E reflects, “Just because I can do something doesn’t mean I should. Taking stuff off my plate is not a natural behavior. It’s something I’m unlearning.”

Kristin, too, lives and breathes the motto, “Your life is not long enough to learn every lesson.” When she comes into contact with someone who knows it already, she leverages their skillset to divide and conquer, rather than investing time and energy in something that may not be worthwhile in the end.

14. Stay Focused with Time Management Methods

Time management techniques can be a powerful way to stay focused and increase efficiency. Many swear by the Time Blocking method, where you group and complete similar tasks, like making phone calls or running errands, eliminating the mental clutter of long to-do lists and reducing time spent transitioning between them. For digital marketing strategies, batch and schedule your social media and blog posts for the month when you can. If that doesn't work, try it for the week ahead to save time re-visiting every day. 

For E, this means packing her kids' lunches twice at a time so that she can grab and go the next day.

E Kitzenberg saves time by packing her kids’ lunches two days ahead

Scheduling meetings can work in the same way. At Pluie, Addie and her team do not schedule meetings on Monday and Friday to have longer blocks of meaningful work.

There's also the Pomodoro Technique, where you divide your work into intervals, each typically 25 minutes of high concentration, followed by frequent short and occasional longer breaks to reward yourself and reset.

15. Combine Low-Intensity Activities

We hear multitasking is bad for us, but sometimes, it's the best we can do. While multitasking will not be appropriate for every task/activity, when possible, take advantage of the opportunity to check a few additional things off your list at a faster pace, like listening to podcasts and audiobooks while exercising, scheduling appointments while taking a walk, and sorting through mail and pay bills in front of the TV. 

Kristin says, “Podcasts are a great medium for me as a mom because I have unpredictable nighttime hours. And instead of hopping on my computer first thing in the morning when I am protecting my “me time,” I start the day by learning something new. Kristin also swears by working lunches, as they allow her to simultaneously get to know or catch up with someone while accomplishing her professional agenda. It’s a double win.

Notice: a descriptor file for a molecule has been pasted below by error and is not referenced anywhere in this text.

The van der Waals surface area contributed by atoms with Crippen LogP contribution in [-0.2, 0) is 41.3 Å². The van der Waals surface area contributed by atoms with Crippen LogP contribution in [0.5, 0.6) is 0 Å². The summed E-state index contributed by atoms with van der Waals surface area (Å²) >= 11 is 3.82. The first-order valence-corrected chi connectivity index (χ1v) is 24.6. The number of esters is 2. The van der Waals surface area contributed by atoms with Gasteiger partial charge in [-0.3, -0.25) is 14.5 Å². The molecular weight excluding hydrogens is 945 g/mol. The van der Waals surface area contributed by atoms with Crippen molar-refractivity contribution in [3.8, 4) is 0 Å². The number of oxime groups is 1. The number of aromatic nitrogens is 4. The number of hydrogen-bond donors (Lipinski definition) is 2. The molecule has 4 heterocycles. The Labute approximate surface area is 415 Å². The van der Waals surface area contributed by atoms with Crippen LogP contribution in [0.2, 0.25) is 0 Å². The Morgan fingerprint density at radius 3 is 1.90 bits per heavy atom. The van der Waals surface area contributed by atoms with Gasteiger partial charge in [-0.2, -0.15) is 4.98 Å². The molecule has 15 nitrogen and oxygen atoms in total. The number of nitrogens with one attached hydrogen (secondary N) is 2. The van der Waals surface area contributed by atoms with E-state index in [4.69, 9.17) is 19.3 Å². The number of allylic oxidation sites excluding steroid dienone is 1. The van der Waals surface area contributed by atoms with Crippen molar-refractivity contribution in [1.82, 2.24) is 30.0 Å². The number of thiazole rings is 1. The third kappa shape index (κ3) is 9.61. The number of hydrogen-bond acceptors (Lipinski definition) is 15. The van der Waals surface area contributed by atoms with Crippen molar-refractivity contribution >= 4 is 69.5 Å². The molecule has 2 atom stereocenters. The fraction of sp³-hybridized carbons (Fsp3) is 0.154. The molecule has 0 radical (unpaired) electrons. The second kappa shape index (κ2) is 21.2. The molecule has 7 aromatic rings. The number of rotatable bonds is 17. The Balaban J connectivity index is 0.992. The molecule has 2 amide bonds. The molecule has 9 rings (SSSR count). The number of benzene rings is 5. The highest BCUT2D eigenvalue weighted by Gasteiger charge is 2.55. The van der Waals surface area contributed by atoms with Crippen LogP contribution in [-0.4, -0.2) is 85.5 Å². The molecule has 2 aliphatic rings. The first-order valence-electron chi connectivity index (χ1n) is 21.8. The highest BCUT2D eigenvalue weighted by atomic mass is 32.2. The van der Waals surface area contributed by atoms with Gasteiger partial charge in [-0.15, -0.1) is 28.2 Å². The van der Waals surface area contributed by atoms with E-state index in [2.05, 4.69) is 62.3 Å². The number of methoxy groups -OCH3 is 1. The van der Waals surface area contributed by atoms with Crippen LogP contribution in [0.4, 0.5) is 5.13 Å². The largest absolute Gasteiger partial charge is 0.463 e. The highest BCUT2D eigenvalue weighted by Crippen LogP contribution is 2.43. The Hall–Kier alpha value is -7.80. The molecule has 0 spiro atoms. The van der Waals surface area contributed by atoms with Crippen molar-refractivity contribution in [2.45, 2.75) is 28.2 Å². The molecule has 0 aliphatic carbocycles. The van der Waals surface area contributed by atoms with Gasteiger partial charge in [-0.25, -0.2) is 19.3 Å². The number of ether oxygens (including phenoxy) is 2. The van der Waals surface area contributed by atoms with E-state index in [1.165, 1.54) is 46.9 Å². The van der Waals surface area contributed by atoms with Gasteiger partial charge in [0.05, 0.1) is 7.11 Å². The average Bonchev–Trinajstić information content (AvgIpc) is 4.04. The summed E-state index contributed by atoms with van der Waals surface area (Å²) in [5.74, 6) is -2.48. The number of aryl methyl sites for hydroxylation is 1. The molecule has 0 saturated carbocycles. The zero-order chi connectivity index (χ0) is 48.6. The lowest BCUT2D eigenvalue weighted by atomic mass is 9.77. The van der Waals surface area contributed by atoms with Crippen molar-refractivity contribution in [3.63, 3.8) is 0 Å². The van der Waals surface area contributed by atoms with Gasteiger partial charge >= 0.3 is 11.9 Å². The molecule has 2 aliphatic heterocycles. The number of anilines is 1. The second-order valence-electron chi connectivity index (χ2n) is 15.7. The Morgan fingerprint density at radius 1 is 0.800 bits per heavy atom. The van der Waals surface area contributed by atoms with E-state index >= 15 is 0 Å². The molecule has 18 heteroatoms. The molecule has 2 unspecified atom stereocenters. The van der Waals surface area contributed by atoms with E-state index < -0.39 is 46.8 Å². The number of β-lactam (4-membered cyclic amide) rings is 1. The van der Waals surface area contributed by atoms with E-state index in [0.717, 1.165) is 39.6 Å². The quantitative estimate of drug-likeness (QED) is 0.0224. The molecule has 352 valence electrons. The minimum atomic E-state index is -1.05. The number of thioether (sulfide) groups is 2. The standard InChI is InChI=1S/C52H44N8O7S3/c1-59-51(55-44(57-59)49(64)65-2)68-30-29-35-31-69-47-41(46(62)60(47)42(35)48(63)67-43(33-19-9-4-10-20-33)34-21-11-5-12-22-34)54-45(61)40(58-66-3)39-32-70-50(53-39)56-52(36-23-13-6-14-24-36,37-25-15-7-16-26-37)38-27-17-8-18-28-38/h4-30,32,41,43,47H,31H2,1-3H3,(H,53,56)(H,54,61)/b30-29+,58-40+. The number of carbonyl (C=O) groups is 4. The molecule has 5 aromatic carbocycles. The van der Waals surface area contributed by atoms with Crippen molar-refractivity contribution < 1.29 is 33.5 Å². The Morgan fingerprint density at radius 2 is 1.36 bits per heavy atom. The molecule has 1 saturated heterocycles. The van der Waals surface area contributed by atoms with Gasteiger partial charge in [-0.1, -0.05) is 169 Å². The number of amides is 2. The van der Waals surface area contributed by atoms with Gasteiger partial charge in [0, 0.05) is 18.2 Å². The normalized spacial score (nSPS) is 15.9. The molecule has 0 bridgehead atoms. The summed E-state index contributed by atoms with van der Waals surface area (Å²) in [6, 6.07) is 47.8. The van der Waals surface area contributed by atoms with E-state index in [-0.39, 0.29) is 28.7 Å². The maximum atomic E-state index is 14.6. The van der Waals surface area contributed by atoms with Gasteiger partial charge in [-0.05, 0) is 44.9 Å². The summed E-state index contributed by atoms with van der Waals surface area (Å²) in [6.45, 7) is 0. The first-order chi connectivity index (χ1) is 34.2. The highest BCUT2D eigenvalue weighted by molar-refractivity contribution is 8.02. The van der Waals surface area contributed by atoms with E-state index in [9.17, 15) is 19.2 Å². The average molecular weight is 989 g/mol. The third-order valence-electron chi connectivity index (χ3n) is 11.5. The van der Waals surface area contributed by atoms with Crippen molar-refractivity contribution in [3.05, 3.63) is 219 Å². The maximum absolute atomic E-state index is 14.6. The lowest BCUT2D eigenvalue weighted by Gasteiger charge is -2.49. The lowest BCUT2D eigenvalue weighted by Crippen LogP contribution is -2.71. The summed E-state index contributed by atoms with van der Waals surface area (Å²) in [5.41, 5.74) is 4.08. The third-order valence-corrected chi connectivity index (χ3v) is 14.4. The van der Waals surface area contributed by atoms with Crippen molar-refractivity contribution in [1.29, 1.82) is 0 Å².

Kristin Kelly of KK Advisory Services multitasking with a walking meeting

16. Find Places that Double as Offices and Childcare

Did you know many gyms offer childcare to their members, hotels have kids clubs, and restaurants like Chick-fil-A, McDonald's, and Hat Creek have play spaces inside? It's a little known secret ideal for kids to play and you to work. 

Kristin's daughters having fun at Kids Club on vacation while mom works for a few hours

17. Involve Your Family When Possible

Blend the lines between personal and professional by giving your kids, partner, parents, in-laws, and others opportunities to help. Give them age-appropriate tasks like prepping for events or running errands to lighten your load and give them practical experience of responsibility and independence  while connecting on a deeper level. 

For E, having her husband and kids involved with Picnic is not only necessary—especially during evening and weekend hours when they’re not in daycare—but fun. She explains, “It’s a chance for them to see us doing something we love that’s not behind the computer. It’s tangible; they see what goes into it all. They also get to know the team, who they now consider family. 

E and her family at Picnic, a neighborhood bar in Minneapolis, MN, which she opened in April 2024

Addie's family has also been part of Pluie from the start—in addition to being the inspiration behind the idea. Addie is intentional about making Pluie a positive part of their life. She calls it "Surround Pluie with Positivity."